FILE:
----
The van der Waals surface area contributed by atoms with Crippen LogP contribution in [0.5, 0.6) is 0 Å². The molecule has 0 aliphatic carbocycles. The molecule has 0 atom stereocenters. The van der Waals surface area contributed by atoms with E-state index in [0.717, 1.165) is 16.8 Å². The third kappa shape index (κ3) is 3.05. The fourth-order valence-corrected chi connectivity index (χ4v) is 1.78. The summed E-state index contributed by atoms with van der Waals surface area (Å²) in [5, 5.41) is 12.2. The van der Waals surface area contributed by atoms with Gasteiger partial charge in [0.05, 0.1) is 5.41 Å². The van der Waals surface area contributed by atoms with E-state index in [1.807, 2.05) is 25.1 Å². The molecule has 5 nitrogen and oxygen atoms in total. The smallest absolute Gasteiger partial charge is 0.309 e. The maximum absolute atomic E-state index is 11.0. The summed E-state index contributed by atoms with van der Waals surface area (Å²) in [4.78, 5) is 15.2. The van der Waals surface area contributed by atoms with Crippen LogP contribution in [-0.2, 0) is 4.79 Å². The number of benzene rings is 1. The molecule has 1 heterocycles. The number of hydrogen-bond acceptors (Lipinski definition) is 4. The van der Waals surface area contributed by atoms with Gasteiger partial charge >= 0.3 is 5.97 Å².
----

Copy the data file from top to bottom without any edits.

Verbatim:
The van der Waals surface area contributed by atoms with Crippen LogP contribution in [0.5, 0.6) is 0 Å². The molecule has 0 aliphatic carbocycles. The molecule has 0 atom stereocenters. The van der Waals surface area contributed by atoms with E-state index in [0.717, 1.165) is 16.8 Å². The third kappa shape index (κ3) is 3.05. The fourth-order valence-corrected chi connectivity index (χ4v) is 1.78. The summed E-state index contributed by atoms with van der Waals surface area (Å²) in [5, 5.41) is 12.2. The van der Waals surface area contributed by atoms with Gasteiger partial charge in [0.05, 0.1) is 5.41 Å². The van der Waals surface area contributed by atoms with E-state index in [1.807, 2.05) is 25.1 Å². The molecule has 5 nitrogen and oxygen atoms in total. The smallest absolute Gasteiger partial charge is 0.309 e. The maximum absolute atomic E-state index is 11.0. The summed E-state index contributed by atoms with van der Waals surface area (Å²) in [4.78, 5) is 15.2. The van der Waals surface area contributed by atoms with Crippen LogP contribution in [-0.2, 0) is 4.79 Å². The number of benzene rings is 1. The molecule has 1 heterocycles. The number of hydrogen-bond acceptors (Lipinski definition) is 4. The van der Waals surface area contributed by atoms with Gasteiger partial charge >= 0.3 is 5.97 Å².